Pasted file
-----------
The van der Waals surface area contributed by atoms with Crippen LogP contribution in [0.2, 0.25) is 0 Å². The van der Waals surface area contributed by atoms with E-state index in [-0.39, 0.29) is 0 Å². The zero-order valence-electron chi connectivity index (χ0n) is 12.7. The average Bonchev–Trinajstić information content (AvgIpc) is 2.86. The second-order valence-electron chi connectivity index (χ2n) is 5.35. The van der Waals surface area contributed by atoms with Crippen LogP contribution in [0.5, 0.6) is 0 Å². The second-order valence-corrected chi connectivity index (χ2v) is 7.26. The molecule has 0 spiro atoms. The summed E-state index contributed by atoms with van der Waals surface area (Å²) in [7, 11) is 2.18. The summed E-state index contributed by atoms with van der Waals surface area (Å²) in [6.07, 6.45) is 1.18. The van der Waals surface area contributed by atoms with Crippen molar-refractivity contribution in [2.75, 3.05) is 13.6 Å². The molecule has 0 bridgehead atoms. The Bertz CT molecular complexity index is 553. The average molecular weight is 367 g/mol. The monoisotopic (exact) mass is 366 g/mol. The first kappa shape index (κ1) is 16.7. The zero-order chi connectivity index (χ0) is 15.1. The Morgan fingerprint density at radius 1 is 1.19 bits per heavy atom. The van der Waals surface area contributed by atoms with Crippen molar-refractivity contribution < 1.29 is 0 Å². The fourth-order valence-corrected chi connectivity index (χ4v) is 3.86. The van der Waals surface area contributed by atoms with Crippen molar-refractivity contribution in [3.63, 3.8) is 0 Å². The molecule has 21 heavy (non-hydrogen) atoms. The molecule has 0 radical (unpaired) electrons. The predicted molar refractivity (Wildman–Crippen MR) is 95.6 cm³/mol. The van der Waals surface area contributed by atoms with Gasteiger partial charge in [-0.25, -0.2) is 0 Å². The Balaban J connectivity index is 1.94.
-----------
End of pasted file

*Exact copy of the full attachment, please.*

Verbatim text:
The van der Waals surface area contributed by atoms with Crippen LogP contribution in [0.2, 0.25) is 0 Å². The van der Waals surface area contributed by atoms with E-state index in [-0.39, 0.29) is 0 Å². The zero-order valence-electron chi connectivity index (χ0n) is 12.7. The average Bonchev–Trinajstić information content (AvgIpc) is 2.86. The second-order valence-electron chi connectivity index (χ2n) is 5.35. The van der Waals surface area contributed by atoms with Crippen LogP contribution in [0.5, 0.6) is 0 Å². The second-order valence-corrected chi connectivity index (χ2v) is 7.26. The molecule has 0 spiro atoms. The summed E-state index contributed by atoms with van der Waals surface area (Å²) in [7, 11) is 2.18. The summed E-state index contributed by atoms with van der Waals surface area (Å²) in [6.07, 6.45) is 1.18. The van der Waals surface area contributed by atoms with Crippen molar-refractivity contribution in [2.75, 3.05) is 13.6 Å². The molecule has 0 bridgehead atoms. The Bertz CT molecular complexity index is 553. The average molecular weight is 367 g/mol. The monoisotopic (exact) mass is 366 g/mol. The first kappa shape index (κ1) is 16.7. The zero-order chi connectivity index (χ0) is 15.1. The Morgan fingerprint density at radius 1 is 1.19 bits per heavy atom. The van der Waals surface area contributed by atoms with Crippen molar-refractivity contribution < 1.29 is 0 Å². The fourth-order valence-corrected chi connectivity index (χ4v) is 3.86. The van der Waals surface area contributed by atoms with Crippen molar-refractivity contribution in [3.63, 3.8) is 0 Å². The molecule has 21 heavy (non-hydrogen) atoms. The molecule has 0 radical (unpaired) electrons. The predicted molar refractivity (Wildman–Crippen MR) is 95.6 cm³/mol. The van der Waals surface area contributed by atoms with Gasteiger partial charge in [-0.25, -0.2) is 0 Å². The Balaban J connectivity index is 1.94.